Sensory consonance

The term sensory consonance is meant to account for the auditory phenomenon that sounds of any kind in general differ with respect to how "pleasant", or "unannoying" they are to a listener [30], [31] [63]. Currently also the term sensory dissonance is often used, meaning the same phenomenon - just with the opposite sign. So, sensory consonance may also be defined by saying that it denotes the extent to which annoying factors are missing in a sound. Though the phenomenon and the concept of sensory consonance apply to any type of sound, it was originally designed as a component of musical consonance, i.e., with regard to the sounds of music.

While sensory consonance basically is dependent on three fundamental auditory attributes, namely, roughness, sharpness, and tonalness [37], [52] Aures (1985a, 1985b), Cardozo & van Lieshout (1981a), for the sounds of music and for their musical consonance, roughness is most important. This is consistent with the concept designed by Helmholtz (1863a), who termed the same phenomenon consonance (Konsonanz), and pointed out that it is essentially governed by auditory roughness.

With regard to musical consonance, sensory consonance was particularly considered for musical chords and dyads. For dyads, the occurrence of beats (and such, auditory fluctuation sensation, and roughness) intimately depends on the frequency interval, and - for harmonic complex tones - on the frequency ratio of the two tones forming the dyad. In a number of experiments by several authors, listeners were asked to estimate the degree of consonance of dyads composed of either sine tones or harmonic complex tones (Guthrie & Morrill 1928a, Plomp & Levelt 1965a, [34]).

According to the results of these experiments, both for dyads of sine tones and of harmonic complex tones, estimated consonance typically drops to a pronounced minimum when the interval is increased from unison to about 1.5 semitones. When the interval is enlarged beyond that, estimated consonance recovers continuously with interval width. For dyads of sine tones, the curve depicting sensory consonance as a function of interval width is smooth, i.e., it does not show any maxima at the special intervals that in music theory are regarded as "consonances", i.e., the third, fourth, fifth, and sixth intervals. For dyads of harmonic complex tones such intermediate maxima were observed (Plomp & Levelt 1965a); however, they are so little pronounced that, e.g., the fifth is estimated less consonant than the major seventh [104] p. 402.

As these results were shown to be not appreciably different when the experiments were carried out with musically trained listeners as opposed to musically naive listeners, the first important conclusion is that even when asked to estimate "consonance", listeners do not estimate consonance in the sense of music theory, but do estimate sensory consonance, where sensory consonance is something different from affinity of tones.The second conclusion then is, that tone affinity must be a distinctly more subtle phenomenon than sensory consonance, because, obviously, in the experimental competition between tone affinity and sensory consonance, the latter dominates.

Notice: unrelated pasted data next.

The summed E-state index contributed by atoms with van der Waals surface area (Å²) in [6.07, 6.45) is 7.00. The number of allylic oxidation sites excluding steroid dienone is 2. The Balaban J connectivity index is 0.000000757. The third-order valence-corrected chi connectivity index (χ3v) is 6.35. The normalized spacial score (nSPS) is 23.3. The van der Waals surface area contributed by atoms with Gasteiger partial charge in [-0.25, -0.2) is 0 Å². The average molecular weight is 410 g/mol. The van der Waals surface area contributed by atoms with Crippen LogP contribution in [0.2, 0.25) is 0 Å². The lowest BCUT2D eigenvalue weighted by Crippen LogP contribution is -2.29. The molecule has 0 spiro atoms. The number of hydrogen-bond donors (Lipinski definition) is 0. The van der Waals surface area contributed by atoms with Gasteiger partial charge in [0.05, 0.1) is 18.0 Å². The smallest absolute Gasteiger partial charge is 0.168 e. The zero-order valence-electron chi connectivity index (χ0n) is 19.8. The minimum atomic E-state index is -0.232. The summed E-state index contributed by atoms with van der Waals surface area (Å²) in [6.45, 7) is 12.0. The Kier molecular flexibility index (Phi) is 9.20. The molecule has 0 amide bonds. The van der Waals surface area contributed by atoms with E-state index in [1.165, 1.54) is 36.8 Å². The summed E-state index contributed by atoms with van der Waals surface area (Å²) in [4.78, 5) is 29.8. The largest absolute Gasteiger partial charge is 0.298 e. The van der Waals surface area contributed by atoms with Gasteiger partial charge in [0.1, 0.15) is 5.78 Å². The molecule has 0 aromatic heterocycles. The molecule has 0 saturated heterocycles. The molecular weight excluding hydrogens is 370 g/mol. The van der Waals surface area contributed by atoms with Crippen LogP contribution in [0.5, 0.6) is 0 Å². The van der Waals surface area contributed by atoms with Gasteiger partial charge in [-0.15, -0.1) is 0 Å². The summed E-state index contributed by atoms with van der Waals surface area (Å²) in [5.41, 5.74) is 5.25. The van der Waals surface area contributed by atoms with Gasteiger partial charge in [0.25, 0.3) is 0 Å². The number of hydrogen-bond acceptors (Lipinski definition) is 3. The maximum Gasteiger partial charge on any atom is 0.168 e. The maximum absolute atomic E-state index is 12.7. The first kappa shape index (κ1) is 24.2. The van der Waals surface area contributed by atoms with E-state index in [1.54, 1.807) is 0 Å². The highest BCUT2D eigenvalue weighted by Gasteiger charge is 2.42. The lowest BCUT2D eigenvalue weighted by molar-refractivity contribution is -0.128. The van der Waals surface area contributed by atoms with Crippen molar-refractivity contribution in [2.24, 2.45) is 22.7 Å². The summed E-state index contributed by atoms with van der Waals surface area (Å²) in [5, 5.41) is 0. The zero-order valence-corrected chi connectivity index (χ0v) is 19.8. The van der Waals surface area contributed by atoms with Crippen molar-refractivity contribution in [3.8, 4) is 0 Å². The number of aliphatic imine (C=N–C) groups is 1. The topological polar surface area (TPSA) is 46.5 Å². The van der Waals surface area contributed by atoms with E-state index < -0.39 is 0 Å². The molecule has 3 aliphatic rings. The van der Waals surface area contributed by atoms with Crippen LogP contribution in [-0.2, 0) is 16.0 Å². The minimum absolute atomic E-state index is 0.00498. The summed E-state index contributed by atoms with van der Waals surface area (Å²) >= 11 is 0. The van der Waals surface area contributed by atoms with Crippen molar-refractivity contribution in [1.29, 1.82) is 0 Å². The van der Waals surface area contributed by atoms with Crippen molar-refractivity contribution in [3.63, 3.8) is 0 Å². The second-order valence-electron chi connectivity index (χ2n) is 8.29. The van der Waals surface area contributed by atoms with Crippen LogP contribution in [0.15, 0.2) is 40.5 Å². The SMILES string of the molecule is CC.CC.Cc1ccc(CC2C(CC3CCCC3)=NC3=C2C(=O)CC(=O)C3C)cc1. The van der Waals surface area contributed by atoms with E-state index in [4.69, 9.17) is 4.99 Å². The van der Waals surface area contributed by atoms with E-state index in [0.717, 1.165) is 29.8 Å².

The third conclusion is that in the above type of experiment sensory consonance is essentially governed by auditory roughness (or, in more general terms, any auditory attribute pertinent to beats). We have experimentally verified, that, indeed, there is an inverse relationship between estimated consonance and estimated roughness of dyads of sine tones [34], [104] p. 403.

As a more general conclusion one may say that the harmonic value and harmonic function of a musical dyad or chord is largely decoupled from occurrence of beats, i.e., roughness. While a certain amount of roughness indeed may go along with any sound of music, that roughness is of secondary significance where the musical function of the sound is concerned. This can be readily observed in real music. For instance, a dyad in the fifth interval produces a sound with a pronounced roughness when played on the piano in the bass region (e.g., C2-G2); it becomes "pure" (i.e., "sensorily consonant") only in a higher register. When instead of the fifth, e.g., a minor fifth is played in the bass region (C2-Gb2), its roughness is about the same as that of the fifth. So there is indeed no correlation between roughness and "theoretical" consonance. Composers obviously are little concerned about the roughness that occurs from chords in the bass region. Of course, also in the bass region chords are designed to serve a functional purpose, and roughness is either just tolerated or even intended as an expressive effect.

Vice versa, in experimental tests on the "consonance" of chords and dyads of tones with inharmonic partials it turned out that, again, it was the occurrence of beats and roughness that governed the results (Pierce 1966a, Slaymaker 1970a, Mathews & Pierce 1980a, Geary 1980a). That is, maximal estimated consonance was obtained for frequency intervals that by conventional music theory are regarded as disharmonic. These intervals were estimated as relatively most consonant because for them roughness was minimal.

Summarizing the role of sensory consonance in music, one can say that this phenomenon without a doubt is involved. However, the role which sensory consonance actually plays in music is far from determining the functional principles of harmony, on which tonal music is based. Sensory consonance, with its three major components roughness, sharpness, and tonalness, just accounts for the "sensory pleasantness" that is an aspect of any type of sound.

Author: Ernst Terhardt - Feb. 15, 2000

main page